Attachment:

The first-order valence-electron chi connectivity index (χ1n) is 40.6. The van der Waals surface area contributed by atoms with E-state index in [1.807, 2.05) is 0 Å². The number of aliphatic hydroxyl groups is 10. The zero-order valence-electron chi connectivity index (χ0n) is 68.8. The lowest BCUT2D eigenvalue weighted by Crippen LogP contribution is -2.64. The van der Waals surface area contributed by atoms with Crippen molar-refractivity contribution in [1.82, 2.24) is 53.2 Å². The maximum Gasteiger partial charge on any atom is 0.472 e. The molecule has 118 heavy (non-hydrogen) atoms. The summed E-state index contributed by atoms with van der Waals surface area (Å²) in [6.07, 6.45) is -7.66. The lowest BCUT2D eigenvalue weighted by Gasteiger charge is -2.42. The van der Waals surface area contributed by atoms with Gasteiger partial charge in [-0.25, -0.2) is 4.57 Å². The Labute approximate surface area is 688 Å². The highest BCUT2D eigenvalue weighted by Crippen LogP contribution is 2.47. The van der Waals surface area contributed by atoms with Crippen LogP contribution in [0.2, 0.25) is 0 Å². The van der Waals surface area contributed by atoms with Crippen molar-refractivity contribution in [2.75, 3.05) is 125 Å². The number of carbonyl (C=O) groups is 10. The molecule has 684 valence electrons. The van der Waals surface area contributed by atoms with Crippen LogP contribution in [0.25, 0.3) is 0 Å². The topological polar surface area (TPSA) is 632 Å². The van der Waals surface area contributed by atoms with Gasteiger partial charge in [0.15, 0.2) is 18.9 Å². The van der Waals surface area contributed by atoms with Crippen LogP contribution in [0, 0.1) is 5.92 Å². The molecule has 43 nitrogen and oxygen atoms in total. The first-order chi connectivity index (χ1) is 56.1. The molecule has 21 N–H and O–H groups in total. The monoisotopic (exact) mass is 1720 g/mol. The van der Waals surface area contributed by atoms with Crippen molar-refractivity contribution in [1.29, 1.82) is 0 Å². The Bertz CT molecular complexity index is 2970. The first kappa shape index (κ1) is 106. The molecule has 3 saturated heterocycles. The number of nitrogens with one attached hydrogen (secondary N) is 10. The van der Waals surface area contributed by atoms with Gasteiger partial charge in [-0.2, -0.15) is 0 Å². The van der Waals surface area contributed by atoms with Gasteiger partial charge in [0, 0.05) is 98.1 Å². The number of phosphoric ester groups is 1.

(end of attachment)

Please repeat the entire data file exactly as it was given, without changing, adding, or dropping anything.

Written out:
The first-order valence-electron chi connectivity index (χ1n) is 40.6. The van der Waals surface area contributed by atoms with E-state index in [1.807, 2.05) is 0 Å². The number of aliphatic hydroxyl groups is 10. The zero-order valence-electron chi connectivity index (χ0n) is 68.8. The lowest BCUT2D eigenvalue weighted by Crippen LogP contribution is -2.64. The van der Waals surface area contributed by atoms with Crippen molar-refractivity contribution in [1.82, 2.24) is 53.2 Å². The maximum Gasteiger partial charge on any atom is 0.472 e. The molecule has 118 heavy (non-hydrogen) atoms. The summed E-state index contributed by atoms with van der Waals surface area (Å²) in [6.07, 6.45) is -7.66. The lowest BCUT2D eigenvalue weighted by Gasteiger charge is -2.42. The van der Waals surface area contributed by atoms with Gasteiger partial charge in [-0.25, -0.2) is 4.57 Å². The Labute approximate surface area is 688 Å². The highest BCUT2D eigenvalue weighted by Crippen LogP contribution is 2.47. The van der Waals surface area contributed by atoms with Crippen LogP contribution in [0.2, 0.25) is 0 Å². The van der Waals surface area contributed by atoms with Crippen molar-refractivity contribution in [2.75, 3.05) is 125 Å². The number of carbonyl (C=O) groups is 10. The molecule has 684 valence electrons. The van der Waals surface area contributed by atoms with Crippen LogP contribution in [0.25, 0.3) is 0 Å². The topological polar surface area (TPSA) is 632 Å². The van der Waals surface area contributed by atoms with Gasteiger partial charge in [0.15, 0.2) is 18.9 Å². The van der Waals surface area contributed by atoms with Crippen LogP contribution in [0, 0.1) is 5.92 Å². The molecule has 43 nitrogen and oxygen atoms in total. The first-order chi connectivity index (χ1) is 56.1. The molecule has 21 N–H and O–H groups in total. The monoisotopic (exact) mass is 1720 g/mol. The van der Waals surface area contributed by atoms with Crippen molar-refractivity contribution in [1.29, 1.82) is 0 Å². The Bertz CT molecular complexity index is 2970. The first kappa shape index (κ1) is 106. The molecule has 3 saturated heterocycles. The number of nitrogens with one attached hydrogen (secondary N) is 10. The van der Waals surface area contributed by atoms with Gasteiger partial charge in [-0.2, -0.15) is 0 Å². The van der Waals surface area contributed by atoms with Gasteiger partial charge in [0, 0.05) is 98.1 Å². The number of phosphoric ester groups is 1.